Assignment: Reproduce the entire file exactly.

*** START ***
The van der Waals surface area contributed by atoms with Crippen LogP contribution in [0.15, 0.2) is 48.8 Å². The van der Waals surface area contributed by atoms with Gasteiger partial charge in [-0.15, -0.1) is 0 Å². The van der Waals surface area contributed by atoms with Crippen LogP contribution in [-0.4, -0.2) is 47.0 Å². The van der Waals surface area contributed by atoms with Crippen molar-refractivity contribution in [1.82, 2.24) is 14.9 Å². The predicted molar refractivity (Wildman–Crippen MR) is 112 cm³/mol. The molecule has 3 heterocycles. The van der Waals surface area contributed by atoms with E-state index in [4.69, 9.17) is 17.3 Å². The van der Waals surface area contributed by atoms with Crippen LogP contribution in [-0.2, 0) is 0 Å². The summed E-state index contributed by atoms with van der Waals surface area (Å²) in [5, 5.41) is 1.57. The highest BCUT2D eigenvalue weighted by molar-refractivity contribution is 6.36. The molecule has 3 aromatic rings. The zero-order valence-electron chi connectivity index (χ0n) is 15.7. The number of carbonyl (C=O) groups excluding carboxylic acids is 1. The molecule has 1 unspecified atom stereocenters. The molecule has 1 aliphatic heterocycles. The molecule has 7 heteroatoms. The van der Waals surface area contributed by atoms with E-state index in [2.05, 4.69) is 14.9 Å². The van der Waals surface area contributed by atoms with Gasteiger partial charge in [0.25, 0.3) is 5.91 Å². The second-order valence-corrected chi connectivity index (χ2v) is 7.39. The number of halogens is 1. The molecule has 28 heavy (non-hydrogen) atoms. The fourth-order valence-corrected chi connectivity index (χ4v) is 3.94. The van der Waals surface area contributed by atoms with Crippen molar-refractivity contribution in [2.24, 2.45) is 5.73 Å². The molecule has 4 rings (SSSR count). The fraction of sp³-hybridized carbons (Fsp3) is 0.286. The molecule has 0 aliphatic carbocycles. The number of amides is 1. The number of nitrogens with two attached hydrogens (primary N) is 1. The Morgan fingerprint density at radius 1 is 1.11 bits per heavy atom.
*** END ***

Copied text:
The van der Waals surface area contributed by atoms with Crippen LogP contribution in [0.15, 0.2) is 48.8 Å². The van der Waals surface area contributed by atoms with Gasteiger partial charge in [-0.15, -0.1) is 0 Å². The van der Waals surface area contributed by atoms with Crippen LogP contribution in [-0.4, -0.2) is 47.0 Å². The van der Waals surface area contributed by atoms with Crippen molar-refractivity contribution in [1.82, 2.24) is 14.9 Å². The predicted molar refractivity (Wildman–Crippen MR) is 112 cm³/mol. The molecule has 3 heterocycles. The van der Waals surface area contributed by atoms with E-state index in [4.69, 9.17) is 17.3 Å². The van der Waals surface area contributed by atoms with Crippen LogP contribution in [-0.2, 0) is 0 Å². The summed E-state index contributed by atoms with van der Waals surface area (Å²) in [5, 5.41) is 1.57. The highest BCUT2D eigenvalue weighted by molar-refractivity contribution is 6.36. The molecule has 3 aromatic rings. The zero-order valence-electron chi connectivity index (χ0n) is 15.7. The number of carbonyl (C=O) groups excluding carboxylic acids is 1. The molecule has 1 unspecified atom stereocenters. The molecule has 1 aliphatic heterocycles. The molecule has 7 heteroatoms. The van der Waals surface area contributed by atoms with E-state index in [2.05, 4.69) is 14.9 Å². The van der Waals surface area contributed by atoms with Gasteiger partial charge in [0.25, 0.3) is 5.91 Å². The second-order valence-corrected chi connectivity index (χ2v) is 7.39. The number of halogens is 1. The molecule has 28 heavy (non-hydrogen) atoms. The fourth-order valence-corrected chi connectivity index (χ4v) is 3.94. The van der Waals surface area contributed by atoms with Crippen molar-refractivity contribution in [2.24, 2.45) is 5.73 Å². The molecule has 4 rings (SSSR count). The fraction of sp³-hybridized carbons (Fsp3) is 0.286. The molecule has 0 aliphatic carbocycles. The number of amides is 1. The number of nitrogens with two attached hydrogens (primary N) is 1. The Morgan fingerprint density at radius 1 is 1.11 bits per heavy atom.